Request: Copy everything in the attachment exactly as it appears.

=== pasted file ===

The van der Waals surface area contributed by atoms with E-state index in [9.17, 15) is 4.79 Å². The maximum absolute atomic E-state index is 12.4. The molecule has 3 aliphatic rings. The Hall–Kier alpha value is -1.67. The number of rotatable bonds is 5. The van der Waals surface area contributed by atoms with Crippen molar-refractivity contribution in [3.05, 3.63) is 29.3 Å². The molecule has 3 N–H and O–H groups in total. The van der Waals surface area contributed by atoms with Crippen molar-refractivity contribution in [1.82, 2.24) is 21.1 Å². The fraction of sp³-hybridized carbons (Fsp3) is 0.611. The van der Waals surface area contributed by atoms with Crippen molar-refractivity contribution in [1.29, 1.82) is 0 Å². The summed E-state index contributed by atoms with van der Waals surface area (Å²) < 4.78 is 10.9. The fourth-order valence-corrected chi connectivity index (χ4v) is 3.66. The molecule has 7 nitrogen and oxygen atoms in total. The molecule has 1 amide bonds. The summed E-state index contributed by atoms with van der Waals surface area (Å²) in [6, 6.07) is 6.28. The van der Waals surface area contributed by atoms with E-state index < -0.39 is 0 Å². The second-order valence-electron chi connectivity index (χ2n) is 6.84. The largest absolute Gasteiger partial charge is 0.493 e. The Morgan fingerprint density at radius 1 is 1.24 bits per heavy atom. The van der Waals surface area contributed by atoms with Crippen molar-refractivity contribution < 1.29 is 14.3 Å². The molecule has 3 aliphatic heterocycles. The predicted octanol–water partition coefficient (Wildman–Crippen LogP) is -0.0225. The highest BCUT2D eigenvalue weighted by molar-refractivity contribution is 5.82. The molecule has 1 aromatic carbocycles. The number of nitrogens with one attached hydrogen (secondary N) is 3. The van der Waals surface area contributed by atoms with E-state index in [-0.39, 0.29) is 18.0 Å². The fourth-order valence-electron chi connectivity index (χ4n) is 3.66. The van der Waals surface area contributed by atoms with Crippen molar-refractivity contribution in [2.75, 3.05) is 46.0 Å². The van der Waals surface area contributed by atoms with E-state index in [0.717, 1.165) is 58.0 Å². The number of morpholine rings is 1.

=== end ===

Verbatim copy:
The van der Waals surface area contributed by atoms with E-state index in [9.17, 15) is 4.79 Å². The maximum absolute atomic E-state index is 12.4. The molecule has 3 aliphatic rings. The Hall–Kier alpha value is -1.67. The number of rotatable bonds is 5. The van der Waals surface area contributed by atoms with Crippen molar-refractivity contribution in [3.05, 3.63) is 29.3 Å². The molecule has 3 N–H and O–H groups in total. The van der Waals surface area contributed by atoms with Crippen molar-refractivity contribution in [1.82, 2.24) is 21.1 Å². The fraction of sp³-hybridized carbons (Fsp3) is 0.611. The van der Waals surface area contributed by atoms with Crippen molar-refractivity contribution in [1.29, 1.82) is 0 Å². The summed E-state index contributed by atoms with van der Waals surface area (Å²) < 4.78 is 10.9. The fourth-order valence-corrected chi connectivity index (χ4v) is 3.66. The molecule has 7 nitrogen and oxygen atoms in total. The molecule has 1 amide bonds. The summed E-state index contributed by atoms with van der Waals surface area (Å²) in [6, 6.07) is 6.28. The van der Waals surface area contributed by atoms with E-state index < -0.39 is 0 Å². The second-order valence-electron chi connectivity index (χ2n) is 6.84. The largest absolute Gasteiger partial charge is 0.493 e. The Morgan fingerprint density at radius 1 is 1.24 bits per heavy atom. The van der Waals surface area contributed by atoms with Crippen molar-refractivity contribution < 1.29 is 14.3 Å². The molecule has 3 aliphatic heterocycles. The predicted octanol–water partition coefficient (Wildman–Crippen LogP) is -0.0225. The highest BCUT2D eigenvalue weighted by molar-refractivity contribution is 5.82. The molecule has 1 aromatic carbocycles. The number of nitrogens with one attached hydrogen (secondary N) is 3. The van der Waals surface area contributed by atoms with E-state index in [-0.39, 0.29) is 18.0 Å². The fourth-order valence-electron chi connectivity index (χ4n) is 3.66. The van der Waals surface area contributed by atoms with Crippen molar-refractivity contribution in [2.75, 3.05) is 46.0 Å². The van der Waals surface area contributed by atoms with E-state index in [0.717, 1.165) is 58.0 Å². The number of morpholine rings is 1.